6. Central Location Projection Tests: This is used for pretesting broadcast advertising. Test commercials are shown to a group of respondents along with other commercials, at a central location. Questions are asked before and after exposure to determine whether the commercials have been successful in gaining attention, increasing brand awareness and comprehension, and shifting attitudes.
7. Live Telecast tests: Here, test commercials are shown on closed- circuit or cable television. Respondents are then interviewed on the phone to test their reactions.
8. Attitude Ratings: In an earlier section, we defined attitudes as liking or dislike for a brand. Similarly, people may also form positive or negative attitudes towards ads. It is possible to measure attitudes towards ads using quantitative research techniques such as attitude rating scales.
The most commonly used type of attitude rating scale is the “semantic differential”. Under this method, respondents are asked to indicate on a seven point scale, their liking for an ad, on various dimensions.
MECHANICAL LABORATORY TESTS
These are commonly used in US and other developed countries. These include:
1. The “tachistoscope”: It is used to measure consumer perceptions to ads. Using this device, the researcher can tell how long it takes for respondents to get the intended message and how they perceive it.
This way two alternative layouts may be tested for their effectiveness.
2. The “eye camera” photographs the movement of people’s eyes while reading ads.
3. The “psychogalvanometer” is a device similar to lie-detector. It records skin temperatures and tension resulting from reading ads. The theory behind this concept is that the more tension an ad creates, the more successful it is likely to be.
4. The “pupillometer” is a device that measures a person’s pupil size when exposed to visual stimuli such as ads. The theory behind it is that the size of the pupil increases when the person finds the ad visually interesting or emotionally appalling.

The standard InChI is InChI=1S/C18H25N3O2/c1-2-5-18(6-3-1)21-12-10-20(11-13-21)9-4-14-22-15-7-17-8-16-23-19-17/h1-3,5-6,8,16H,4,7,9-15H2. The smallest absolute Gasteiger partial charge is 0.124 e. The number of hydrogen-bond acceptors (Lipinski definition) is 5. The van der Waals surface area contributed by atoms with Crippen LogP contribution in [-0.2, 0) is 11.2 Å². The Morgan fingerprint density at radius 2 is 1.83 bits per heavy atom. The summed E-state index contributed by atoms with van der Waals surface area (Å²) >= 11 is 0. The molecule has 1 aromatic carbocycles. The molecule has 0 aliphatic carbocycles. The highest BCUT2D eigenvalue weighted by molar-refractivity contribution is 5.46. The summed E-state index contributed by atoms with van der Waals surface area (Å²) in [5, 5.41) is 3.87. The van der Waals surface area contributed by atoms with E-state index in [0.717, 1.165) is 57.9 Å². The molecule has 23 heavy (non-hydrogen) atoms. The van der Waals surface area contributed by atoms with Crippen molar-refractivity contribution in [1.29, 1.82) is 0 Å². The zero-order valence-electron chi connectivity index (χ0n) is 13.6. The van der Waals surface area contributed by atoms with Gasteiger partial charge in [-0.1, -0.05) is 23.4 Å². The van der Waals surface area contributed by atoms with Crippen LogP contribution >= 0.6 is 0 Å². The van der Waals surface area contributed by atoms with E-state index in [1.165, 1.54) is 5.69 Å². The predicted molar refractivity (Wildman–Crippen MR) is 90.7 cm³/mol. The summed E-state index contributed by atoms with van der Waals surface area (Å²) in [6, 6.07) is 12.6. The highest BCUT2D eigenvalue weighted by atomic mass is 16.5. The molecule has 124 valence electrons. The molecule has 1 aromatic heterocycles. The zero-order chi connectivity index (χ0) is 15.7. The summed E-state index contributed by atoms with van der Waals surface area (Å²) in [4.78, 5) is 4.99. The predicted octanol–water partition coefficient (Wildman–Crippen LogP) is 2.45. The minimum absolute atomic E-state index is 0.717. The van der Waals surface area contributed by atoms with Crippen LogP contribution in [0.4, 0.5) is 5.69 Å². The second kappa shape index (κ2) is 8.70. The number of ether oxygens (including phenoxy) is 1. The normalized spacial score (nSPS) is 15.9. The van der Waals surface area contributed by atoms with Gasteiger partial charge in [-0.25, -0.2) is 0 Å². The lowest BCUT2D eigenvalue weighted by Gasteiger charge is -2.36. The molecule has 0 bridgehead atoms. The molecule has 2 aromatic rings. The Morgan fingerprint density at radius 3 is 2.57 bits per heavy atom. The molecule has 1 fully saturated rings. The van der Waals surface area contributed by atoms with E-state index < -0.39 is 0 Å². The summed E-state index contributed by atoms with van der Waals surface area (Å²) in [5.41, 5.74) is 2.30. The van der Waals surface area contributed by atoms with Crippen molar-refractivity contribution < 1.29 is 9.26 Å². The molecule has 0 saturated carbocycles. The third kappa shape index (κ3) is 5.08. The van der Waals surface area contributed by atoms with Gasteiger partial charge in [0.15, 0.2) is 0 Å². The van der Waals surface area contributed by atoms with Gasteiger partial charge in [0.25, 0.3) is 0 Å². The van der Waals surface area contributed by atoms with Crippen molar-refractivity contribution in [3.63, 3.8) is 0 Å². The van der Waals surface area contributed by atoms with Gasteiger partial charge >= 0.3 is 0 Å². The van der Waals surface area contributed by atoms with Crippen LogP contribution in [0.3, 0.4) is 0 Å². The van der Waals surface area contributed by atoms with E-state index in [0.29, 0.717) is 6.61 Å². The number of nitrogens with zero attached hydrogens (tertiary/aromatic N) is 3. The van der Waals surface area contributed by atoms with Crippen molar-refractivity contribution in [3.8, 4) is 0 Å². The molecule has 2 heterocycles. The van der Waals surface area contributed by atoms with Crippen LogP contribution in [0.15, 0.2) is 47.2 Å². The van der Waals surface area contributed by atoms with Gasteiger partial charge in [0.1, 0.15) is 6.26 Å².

It is a type of qualitative or “motivational” research adapted from clinical psychology. It permits the respondents to direct questioning, projective techniques permits respondents to indirectly project their views or feelings about the advertising situation. The following types of projective techniques are used:
1. Depth interviews: Here, respondents are shown advertising material and promoted to discuss it freely. A trained interviewer, usually a psychologist, probes the respondent about his underlying feelings and motivations.
2. “Word Association and Sentence Completion” Tests: These are a little more structured than the depth interview. Key words or sentences are used as stimuli, to which the respondent replies by projecting his thoughts. These words and sentences are taken from ads being tested. This way, the researcher can determine what they mean to the consumers.
3. Thematic Apperception Tests: In this method, pictures of people in ambiguous situations are shown to respondents. Respondents are asked to build a story around these pictures, by projecting their opinions and feelings into the story.
The problem with using projective techniques to measure advertising effectiveness is the expenses involved, including the cost of training interviewers to evoke useful responses from respondents.